The patient community and the CFIDs Association of America showed up for the comment session on the CDC’s CFS research effort but the research community didn’t. Except for Staci Stevens and Dr. Klimas and a brief statement on behalf of the IACFS/ME no other researchers spoke.
Time for the IACFS/ME To Step Up – The review process has highlighted some substantial holes in the ME/CFS community’s response to events. The CFIDS Association of America, with its report on the CDC, had its act together but thus far, our professional research organization – the organization that theoretically should be most embedded in this review process, the IACFS/ME, has almost completely missed the ball. Unfortunately they have missed the chance to influence the CDC’s research effort at the ground level. What could they have done?
As the leader of the ME/CFS research community the IACFS/ME could have demanded a seat at the table of the external review. They could have had their representative pose a series of question to the CDC and used those answers to help shape their recommendations for the CDC’s five year plan. Coming from an Association that represents researchers around the globe this could have an enormous impact.
The IACFS/ME could have followed the CFIDS Association of America’s lead and presented their analysis of the CDC research effort first to the external reviewers prior to their trip to the CDC and to the CDC itself.
The IACFS/ME’s unwillingness to get involved means our only professional research organization has had no input into the fundamentals of the strategic plan the CDC is developing for CFS. What has this cost the ME/CFS community?
It has allowed the external review to achieve greater prominence that it should’ve. The external review done by Dr. Komaroff, Dr. Lange and Dr. White has turned out to be a very big deal indeed with the CDC doing an abrupt about face on possibility of fundamental change once the report was in. The report was mentioned frequently by CDC staff during the meeting and appears to have played a substantial role in the CDC’s five year plan.
But not everyone was satisfied by that report; it ignored the CFIDS Association’s charges of mismanagement, it applauded the creation of the controversial Empirical Definition, it failed to assess the CDC program within the broad context of the research field’s goals and it anointed the CDC as the leader in physician education – despite a newer, better and more popular program developed by the CAA. While it did highlight some shortcomings and provide some helpful suggestions (including these review sessions!) it was hardly comprehensive. In fact CDC personnel at the event complimented the external reviewers for their very quick turn-around time on their report (‘just a week or so”) – which was exactly what the report looked like.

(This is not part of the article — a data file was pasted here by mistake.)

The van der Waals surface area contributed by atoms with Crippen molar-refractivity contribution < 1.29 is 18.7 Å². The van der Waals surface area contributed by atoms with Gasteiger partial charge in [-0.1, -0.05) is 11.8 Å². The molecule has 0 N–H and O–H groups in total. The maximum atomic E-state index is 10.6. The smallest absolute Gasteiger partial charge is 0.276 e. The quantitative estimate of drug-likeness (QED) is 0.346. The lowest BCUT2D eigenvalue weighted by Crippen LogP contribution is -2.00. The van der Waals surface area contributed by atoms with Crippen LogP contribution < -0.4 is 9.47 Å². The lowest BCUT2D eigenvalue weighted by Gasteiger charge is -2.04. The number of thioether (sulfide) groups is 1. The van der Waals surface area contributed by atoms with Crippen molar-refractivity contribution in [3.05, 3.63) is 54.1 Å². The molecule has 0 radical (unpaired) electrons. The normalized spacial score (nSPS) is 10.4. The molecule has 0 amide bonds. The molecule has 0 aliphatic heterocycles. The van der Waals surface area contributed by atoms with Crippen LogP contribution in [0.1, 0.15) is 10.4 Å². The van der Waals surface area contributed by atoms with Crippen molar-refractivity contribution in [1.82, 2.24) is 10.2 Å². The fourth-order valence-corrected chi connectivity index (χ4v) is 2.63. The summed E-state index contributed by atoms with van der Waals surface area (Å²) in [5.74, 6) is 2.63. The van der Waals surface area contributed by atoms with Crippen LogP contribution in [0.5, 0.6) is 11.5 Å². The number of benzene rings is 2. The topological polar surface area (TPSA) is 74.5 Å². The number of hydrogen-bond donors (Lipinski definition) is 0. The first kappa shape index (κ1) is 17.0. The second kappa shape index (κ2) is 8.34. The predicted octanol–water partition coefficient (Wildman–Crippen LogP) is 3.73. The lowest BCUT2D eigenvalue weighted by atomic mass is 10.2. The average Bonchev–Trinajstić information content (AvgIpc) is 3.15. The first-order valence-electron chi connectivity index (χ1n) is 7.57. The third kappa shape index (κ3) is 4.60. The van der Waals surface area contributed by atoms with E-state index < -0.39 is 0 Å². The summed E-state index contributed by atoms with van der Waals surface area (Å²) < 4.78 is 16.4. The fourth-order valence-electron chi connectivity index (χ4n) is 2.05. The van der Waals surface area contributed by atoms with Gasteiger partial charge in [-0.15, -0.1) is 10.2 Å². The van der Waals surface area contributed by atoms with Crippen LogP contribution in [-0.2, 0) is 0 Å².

As Dr. Klimas noted in her comments the CDC program matters; it uses half the funds spent on ME/CFS in the U.S. every year and is the face of chronic fatigue syndrome for much of the world. But the IACFS/ME has the potential to matter as well. Simply by virtue of its large professional membership any stand the IACFS/ME takes on a research issue cannot be ignored. The CFIDS Association of America, on the other hand, despite the presence of Dr. Vernon, is primarily a patient support organization and can thus can – and recently apparently was – ignored on research issues.
Getting a consensus on any matter regarding ME/CFS is difficult yet if the IACFS/ME is going to make the difference it can in this disease it needs to take a stand on issues facing the research community. This is the perfect opportunity to begin to do so. With the real Five Year Plan yet to come there is still ample time for this organization to step up to the plate and give a detailed critique of the program’s failings and strengths – and influence the program’s direction.
The IACFS/ME recently asked ME/CFS patients to donate a million dollars to their research effort. But are they are worthy of that kind of money? Are they a group of disjointed scientists largely sitting on the sidelines or are they an organization that’s strong enough to make a difference in how this field evolves? Can they take a leadership role in the issues that concern them? If IACFS/ME can’t get its ducks in a row when the biggest research program on the planet is undergoing public review one has to ask when will it?
Dr. Friedberg has started off well as the President of the IACFS/ME with his shot across the bow of the CDC for their poor effort (thus far) at the review process but this, hopefully, will be just the beginning.